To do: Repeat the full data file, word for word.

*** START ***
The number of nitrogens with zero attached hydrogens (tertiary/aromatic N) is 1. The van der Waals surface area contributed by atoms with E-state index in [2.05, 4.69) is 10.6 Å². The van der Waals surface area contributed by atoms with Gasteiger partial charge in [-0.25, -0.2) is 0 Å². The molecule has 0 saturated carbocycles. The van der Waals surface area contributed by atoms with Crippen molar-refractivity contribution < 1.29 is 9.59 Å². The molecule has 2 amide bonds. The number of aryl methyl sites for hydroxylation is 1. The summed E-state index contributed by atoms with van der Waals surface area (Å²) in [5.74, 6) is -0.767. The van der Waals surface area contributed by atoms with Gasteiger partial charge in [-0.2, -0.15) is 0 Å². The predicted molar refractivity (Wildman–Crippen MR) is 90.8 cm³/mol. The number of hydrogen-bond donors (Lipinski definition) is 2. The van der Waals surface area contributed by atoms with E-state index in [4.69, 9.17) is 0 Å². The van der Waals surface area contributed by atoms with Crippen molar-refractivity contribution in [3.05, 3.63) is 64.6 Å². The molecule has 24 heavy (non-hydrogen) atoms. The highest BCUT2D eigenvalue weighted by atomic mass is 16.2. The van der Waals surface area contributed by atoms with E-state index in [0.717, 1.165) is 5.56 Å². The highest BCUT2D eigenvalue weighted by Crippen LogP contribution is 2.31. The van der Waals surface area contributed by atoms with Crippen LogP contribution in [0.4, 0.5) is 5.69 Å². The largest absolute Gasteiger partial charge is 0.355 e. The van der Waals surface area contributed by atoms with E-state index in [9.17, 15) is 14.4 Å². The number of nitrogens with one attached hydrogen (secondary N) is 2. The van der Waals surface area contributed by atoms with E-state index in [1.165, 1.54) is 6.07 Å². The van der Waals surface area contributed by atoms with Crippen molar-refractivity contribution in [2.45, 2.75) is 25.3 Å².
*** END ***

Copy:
The number of nitrogens with zero attached hydrogens (tertiary/aromatic N) is 1. The van der Waals surface area contributed by atoms with E-state index in [2.05, 4.69) is 10.6 Å². The van der Waals surface area contributed by atoms with Gasteiger partial charge in [-0.25, -0.2) is 0 Å². The molecule has 0 saturated carbocycles. The van der Waals surface area contributed by atoms with Crippen molar-refractivity contribution < 1.29 is 9.59 Å². The molecule has 2 amide bonds. The number of aryl methyl sites for hydroxylation is 1. The summed E-state index contributed by atoms with van der Waals surface area (Å²) in [5.74, 6) is -0.767. The van der Waals surface area contributed by atoms with Gasteiger partial charge in [-0.2, -0.15) is 0 Å². The predicted molar refractivity (Wildman–Crippen MR) is 90.8 cm³/mol. The number of hydrogen-bond donors (Lipinski definition) is 2. The van der Waals surface area contributed by atoms with E-state index in [4.69, 9.17) is 0 Å². The van der Waals surface area contributed by atoms with Crippen molar-refractivity contribution in [3.05, 3.63) is 64.6 Å². The molecule has 24 heavy (non-hydrogen) atoms. The highest BCUT2D eigenvalue weighted by atomic mass is 16.2. The van der Waals surface area contributed by atoms with E-state index in [0.717, 1.165) is 5.56 Å². The highest BCUT2D eigenvalue weighted by Crippen LogP contribution is 2.31. The van der Waals surface area contributed by atoms with Crippen LogP contribution in [0.4, 0.5) is 5.69 Å². The largest absolute Gasteiger partial charge is 0.355 e. The van der Waals surface area contributed by atoms with E-state index in [9.17, 15) is 14.4 Å². The number of nitrogens with one attached hydrogen (secondary N) is 2. The van der Waals surface area contributed by atoms with E-state index in [1.165, 1.54) is 6.07 Å². The van der Waals surface area contributed by atoms with Crippen molar-refractivity contribution in [2.45, 2.75) is 25.3 Å².